Morning of grass, Wi-Fi & tax

View through the bedroom window this morning. Smells great at night.

ABEL THE DEADPAN Yardman normally comes Saturday mornings to cut the grass, but when I heard explosions from the neighborhood plaza at 6 a.m., I knew he wouldn’t arrive.

There was also live music, and Abel is a horn man.

His wife did come, however, to tell us what I already knew. She said he’d be here tomorrow morning instead, and he likely will. He’s pretty reliable.

While the grass continues to grow wildly, the doorbell rang again. It was a technician from Telmex, the phone company that is one of my two WiFi providers. Telmex’s service went dead last Saturday. Having two WiFi providers is a no-brainer in Mexico.

You want both suspenders and belt.

He switched modems, and I’m back in business. I don’t like to rely on the other provider, which is a TV cable company. Its WiFi takes a siesta from a few minutes to a couple of hours most days starting around noon.

As I do every second Saturday, I drove downtown to the post office before 9 a.m. to check my box, which usually is empty, but not always. I found what no one wants to find, a letter from the Internal Revenue Service.

It says I owe $1,206, including interest and penalties. There is a phone number, but it won’t be available till Monday. I bet this has to do with a screw-up of mine. I e-filed in March, as always, and immediately on hitting the Send button, I noticed a big error.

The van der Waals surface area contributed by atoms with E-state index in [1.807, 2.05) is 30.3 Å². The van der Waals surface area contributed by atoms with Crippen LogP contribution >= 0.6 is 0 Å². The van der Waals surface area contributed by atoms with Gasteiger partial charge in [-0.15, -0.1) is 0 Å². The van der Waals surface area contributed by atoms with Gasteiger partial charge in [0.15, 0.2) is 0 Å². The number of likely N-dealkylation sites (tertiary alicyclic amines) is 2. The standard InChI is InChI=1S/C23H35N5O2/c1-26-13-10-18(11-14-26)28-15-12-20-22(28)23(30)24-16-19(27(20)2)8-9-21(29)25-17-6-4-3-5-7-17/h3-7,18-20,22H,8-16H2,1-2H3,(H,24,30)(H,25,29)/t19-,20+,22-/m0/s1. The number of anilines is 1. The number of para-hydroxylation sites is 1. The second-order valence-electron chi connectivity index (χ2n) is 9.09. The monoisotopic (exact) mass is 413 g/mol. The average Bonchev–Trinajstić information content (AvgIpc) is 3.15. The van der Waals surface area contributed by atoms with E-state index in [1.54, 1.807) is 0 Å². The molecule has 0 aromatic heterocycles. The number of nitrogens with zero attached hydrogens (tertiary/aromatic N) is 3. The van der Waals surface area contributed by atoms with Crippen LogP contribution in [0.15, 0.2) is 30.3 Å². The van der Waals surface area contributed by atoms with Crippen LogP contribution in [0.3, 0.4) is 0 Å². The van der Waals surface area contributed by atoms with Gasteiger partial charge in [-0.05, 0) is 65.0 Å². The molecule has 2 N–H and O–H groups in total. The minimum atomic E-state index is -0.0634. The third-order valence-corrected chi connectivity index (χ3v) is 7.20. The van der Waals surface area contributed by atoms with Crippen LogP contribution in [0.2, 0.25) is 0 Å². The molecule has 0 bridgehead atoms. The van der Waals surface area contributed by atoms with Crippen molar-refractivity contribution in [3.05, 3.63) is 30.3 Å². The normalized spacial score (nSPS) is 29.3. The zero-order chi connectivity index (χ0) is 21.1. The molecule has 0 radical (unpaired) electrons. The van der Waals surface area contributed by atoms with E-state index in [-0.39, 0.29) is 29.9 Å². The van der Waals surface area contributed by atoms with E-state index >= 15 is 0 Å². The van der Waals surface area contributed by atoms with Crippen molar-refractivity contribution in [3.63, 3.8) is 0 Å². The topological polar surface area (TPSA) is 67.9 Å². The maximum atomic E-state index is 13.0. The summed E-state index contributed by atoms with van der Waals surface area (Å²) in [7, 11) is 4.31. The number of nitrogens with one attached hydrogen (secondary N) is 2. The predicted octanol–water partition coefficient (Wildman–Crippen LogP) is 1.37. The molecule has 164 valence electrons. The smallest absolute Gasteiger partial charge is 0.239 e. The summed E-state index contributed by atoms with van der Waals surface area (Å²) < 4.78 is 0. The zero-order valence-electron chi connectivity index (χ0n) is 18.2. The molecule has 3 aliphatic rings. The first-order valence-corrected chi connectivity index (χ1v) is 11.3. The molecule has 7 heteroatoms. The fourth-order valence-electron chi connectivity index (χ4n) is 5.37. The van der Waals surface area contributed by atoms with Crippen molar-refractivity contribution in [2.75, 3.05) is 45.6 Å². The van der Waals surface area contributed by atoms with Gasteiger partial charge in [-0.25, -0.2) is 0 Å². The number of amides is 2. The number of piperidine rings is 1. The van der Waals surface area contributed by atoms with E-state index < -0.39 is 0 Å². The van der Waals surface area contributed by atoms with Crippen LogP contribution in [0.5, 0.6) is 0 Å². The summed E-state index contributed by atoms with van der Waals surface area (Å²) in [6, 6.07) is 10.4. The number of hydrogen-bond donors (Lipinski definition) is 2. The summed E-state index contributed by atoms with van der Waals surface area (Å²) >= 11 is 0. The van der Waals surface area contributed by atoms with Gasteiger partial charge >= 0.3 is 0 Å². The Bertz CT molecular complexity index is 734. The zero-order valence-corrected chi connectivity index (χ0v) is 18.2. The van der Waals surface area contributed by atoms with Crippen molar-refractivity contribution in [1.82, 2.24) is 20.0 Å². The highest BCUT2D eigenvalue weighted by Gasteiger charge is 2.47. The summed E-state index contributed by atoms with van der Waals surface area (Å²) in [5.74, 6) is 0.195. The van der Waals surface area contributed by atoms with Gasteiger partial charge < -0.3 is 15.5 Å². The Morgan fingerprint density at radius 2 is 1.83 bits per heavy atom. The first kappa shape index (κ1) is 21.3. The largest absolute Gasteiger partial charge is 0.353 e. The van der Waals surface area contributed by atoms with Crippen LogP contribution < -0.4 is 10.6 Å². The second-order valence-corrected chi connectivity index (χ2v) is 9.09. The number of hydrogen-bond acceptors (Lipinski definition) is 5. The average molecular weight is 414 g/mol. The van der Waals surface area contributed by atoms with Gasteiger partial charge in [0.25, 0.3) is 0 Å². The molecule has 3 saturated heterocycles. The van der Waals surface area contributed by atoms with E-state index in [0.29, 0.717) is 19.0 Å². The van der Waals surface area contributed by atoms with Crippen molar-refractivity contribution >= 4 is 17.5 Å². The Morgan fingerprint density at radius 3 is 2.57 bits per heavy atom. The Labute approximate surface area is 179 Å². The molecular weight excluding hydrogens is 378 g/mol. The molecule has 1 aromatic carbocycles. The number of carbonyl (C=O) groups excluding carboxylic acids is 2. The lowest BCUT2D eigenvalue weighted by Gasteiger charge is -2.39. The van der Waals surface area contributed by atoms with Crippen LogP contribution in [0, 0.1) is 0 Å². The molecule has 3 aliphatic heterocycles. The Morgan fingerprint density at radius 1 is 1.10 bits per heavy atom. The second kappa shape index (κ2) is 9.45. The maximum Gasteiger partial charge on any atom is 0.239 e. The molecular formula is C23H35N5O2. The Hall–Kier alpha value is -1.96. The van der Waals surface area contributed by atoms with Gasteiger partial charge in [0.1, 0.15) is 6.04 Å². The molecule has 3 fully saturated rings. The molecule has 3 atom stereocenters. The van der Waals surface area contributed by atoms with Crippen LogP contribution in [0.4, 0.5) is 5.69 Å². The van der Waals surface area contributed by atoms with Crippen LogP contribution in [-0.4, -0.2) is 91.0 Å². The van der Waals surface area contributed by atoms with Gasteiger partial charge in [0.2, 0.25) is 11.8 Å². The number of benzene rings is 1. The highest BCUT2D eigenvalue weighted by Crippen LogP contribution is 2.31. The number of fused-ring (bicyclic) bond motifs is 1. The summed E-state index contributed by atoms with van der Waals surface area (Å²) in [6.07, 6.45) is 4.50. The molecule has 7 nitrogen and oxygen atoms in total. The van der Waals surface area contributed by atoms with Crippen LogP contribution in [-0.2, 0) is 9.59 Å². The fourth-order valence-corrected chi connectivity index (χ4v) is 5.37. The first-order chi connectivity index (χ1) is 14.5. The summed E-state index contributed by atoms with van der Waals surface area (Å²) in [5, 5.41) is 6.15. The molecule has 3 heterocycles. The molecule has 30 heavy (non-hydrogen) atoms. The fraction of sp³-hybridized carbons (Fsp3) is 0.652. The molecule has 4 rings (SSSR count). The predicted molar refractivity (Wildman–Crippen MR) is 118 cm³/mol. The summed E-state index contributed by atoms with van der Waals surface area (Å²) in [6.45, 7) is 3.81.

A YUGE one.

I quickly filled out an Amended 1040 (first time ever) and sent it via registered mail. You cannot e-file amended returns. It got there a couple of weeks later, I noticed through tracking. The amended form showed, correctly, that I overpaid by $842, which I applied to next year’s return, as always.

My income has been fairly steady for quite a few years, so I know what I owe. I overpay intentionally, and always apply it to the next year. If I have to pay from Mexico, it could be dicey. I have no U.S. bank account or credit card. There are services that let you pay the IRS by credit card, and if it comes to that, I hope they’ll accept a Mexican credit card,* and even if they do, I hope my bank won’t balk.

Always best to overpay to avoid squabbles from down here.

The IRS letter was dated May 2, and I got it today, almost two months later. Actually, it arrived June 11, but I haven’t checked my PO box lately. I suspect the claim that I owe $1,200 is based on the bad 1040, not the amended one they would have received later.

I’ll find out Monday morning. The phone line opens at 5 a.m. my time.

Otherwise, summer is going well. The golden datura bush outside the bedroom window is starting to bloom, sending perfume into the bedroom at night, which is far better than having the IRS on my decrepit tail.

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* A decade or more ago, many U.S. online businesses would not accept a credit card issued by a Mexican bank, but I have not run into that problem in many years. The rampant discrimination ended. In any event, almost all major banks in Mexico are foreign-owned. 

Citibanamex (U.S.), Bancomer (Spain), Santander (Spain) and HSBC (Great Britain). I believe the sole Mexico-owned major bank is Banorte.

Life’s little things

I took this shot Saturday afternoon while sitting near the big plaza.

LIFE USUALLY consists of a series of little things, and mine’s no exception.